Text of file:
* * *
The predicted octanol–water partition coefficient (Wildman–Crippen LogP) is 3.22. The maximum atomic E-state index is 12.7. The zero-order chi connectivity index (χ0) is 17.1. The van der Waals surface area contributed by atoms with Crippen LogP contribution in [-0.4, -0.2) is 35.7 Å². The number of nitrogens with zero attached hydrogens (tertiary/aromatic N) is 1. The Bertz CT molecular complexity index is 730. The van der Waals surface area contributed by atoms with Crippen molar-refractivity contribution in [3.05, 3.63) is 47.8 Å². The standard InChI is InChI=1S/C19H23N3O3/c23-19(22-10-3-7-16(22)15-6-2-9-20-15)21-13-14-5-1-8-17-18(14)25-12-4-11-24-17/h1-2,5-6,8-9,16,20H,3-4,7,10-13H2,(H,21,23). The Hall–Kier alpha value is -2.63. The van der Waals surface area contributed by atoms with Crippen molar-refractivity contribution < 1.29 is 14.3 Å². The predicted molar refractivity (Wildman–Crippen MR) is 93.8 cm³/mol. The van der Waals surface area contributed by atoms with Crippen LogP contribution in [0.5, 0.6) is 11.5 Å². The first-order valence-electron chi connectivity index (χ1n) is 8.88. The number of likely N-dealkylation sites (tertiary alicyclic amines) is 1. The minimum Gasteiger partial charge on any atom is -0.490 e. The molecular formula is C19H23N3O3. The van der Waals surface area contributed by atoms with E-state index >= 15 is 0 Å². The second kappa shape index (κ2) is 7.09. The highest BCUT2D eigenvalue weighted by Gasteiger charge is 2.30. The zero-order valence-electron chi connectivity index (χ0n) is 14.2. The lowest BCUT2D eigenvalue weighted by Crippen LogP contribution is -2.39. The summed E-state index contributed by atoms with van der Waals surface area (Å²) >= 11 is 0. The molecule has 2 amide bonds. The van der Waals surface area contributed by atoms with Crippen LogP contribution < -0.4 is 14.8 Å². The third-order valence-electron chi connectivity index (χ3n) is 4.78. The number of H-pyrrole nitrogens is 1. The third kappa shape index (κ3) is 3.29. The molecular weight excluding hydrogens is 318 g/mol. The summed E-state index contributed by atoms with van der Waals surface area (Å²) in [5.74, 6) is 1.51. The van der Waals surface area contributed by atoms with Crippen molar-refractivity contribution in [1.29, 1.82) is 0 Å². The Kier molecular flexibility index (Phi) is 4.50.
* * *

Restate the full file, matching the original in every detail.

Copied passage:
The predicted octanol–water partition coefficient (Wildman–Crippen LogP) is 3.22. The maximum atomic E-state index is 12.7. The zero-order chi connectivity index (χ0) is 17.1. The van der Waals surface area contributed by atoms with Crippen LogP contribution in [-0.4, -0.2) is 35.7 Å². The number of nitrogens with zero attached hydrogens (tertiary/aromatic N) is 1. The Bertz CT molecular complexity index is 730. The van der Waals surface area contributed by atoms with Crippen molar-refractivity contribution in [3.05, 3.63) is 47.8 Å². The standard InChI is InChI=1S/C19H23N3O3/c23-19(22-10-3-7-16(22)15-6-2-9-20-15)21-13-14-5-1-8-17-18(14)25-12-4-11-24-17/h1-2,5-6,8-9,16,20H,3-4,7,10-13H2,(H,21,23). The Hall–Kier alpha value is -2.63. The van der Waals surface area contributed by atoms with Crippen molar-refractivity contribution < 1.29 is 14.3 Å². The predicted molar refractivity (Wildman–Crippen MR) is 93.8 cm³/mol. The van der Waals surface area contributed by atoms with Crippen LogP contribution in [0.5, 0.6) is 11.5 Å². The first-order valence-electron chi connectivity index (χ1n) is 8.88. The number of likely N-dealkylation sites (tertiary alicyclic amines) is 1. The minimum Gasteiger partial charge on any atom is -0.490 e. The molecular formula is C19H23N3O3. The van der Waals surface area contributed by atoms with E-state index >= 15 is 0 Å². The second kappa shape index (κ2) is 7.09. The highest BCUT2D eigenvalue weighted by Gasteiger charge is 2.30. The zero-order valence-electron chi connectivity index (χ0n) is 14.2. The lowest BCUT2D eigenvalue weighted by Crippen LogP contribution is -2.39. The summed E-state index contributed by atoms with van der Waals surface area (Å²) >= 11 is 0. The molecule has 2 amide bonds. The van der Waals surface area contributed by atoms with Crippen LogP contribution < -0.4 is 14.8 Å². The third-order valence-electron chi connectivity index (χ3n) is 4.78. The number of H-pyrrole nitrogens is 1. The third kappa shape index (κ3) is 3.29. The molecular weight excluding hydrogens is 318 g/mol. The summed E-state index contributed by atoms with van der Waals surface area (Å²) in [5.74, 6) is 1.51. The van der Waals surface area contributed by atoms with Crippen molar-refractivity contribution in [1.29, 1.82) is 0 Å². The Kier molecular flexibility index (Phi) is 4.50.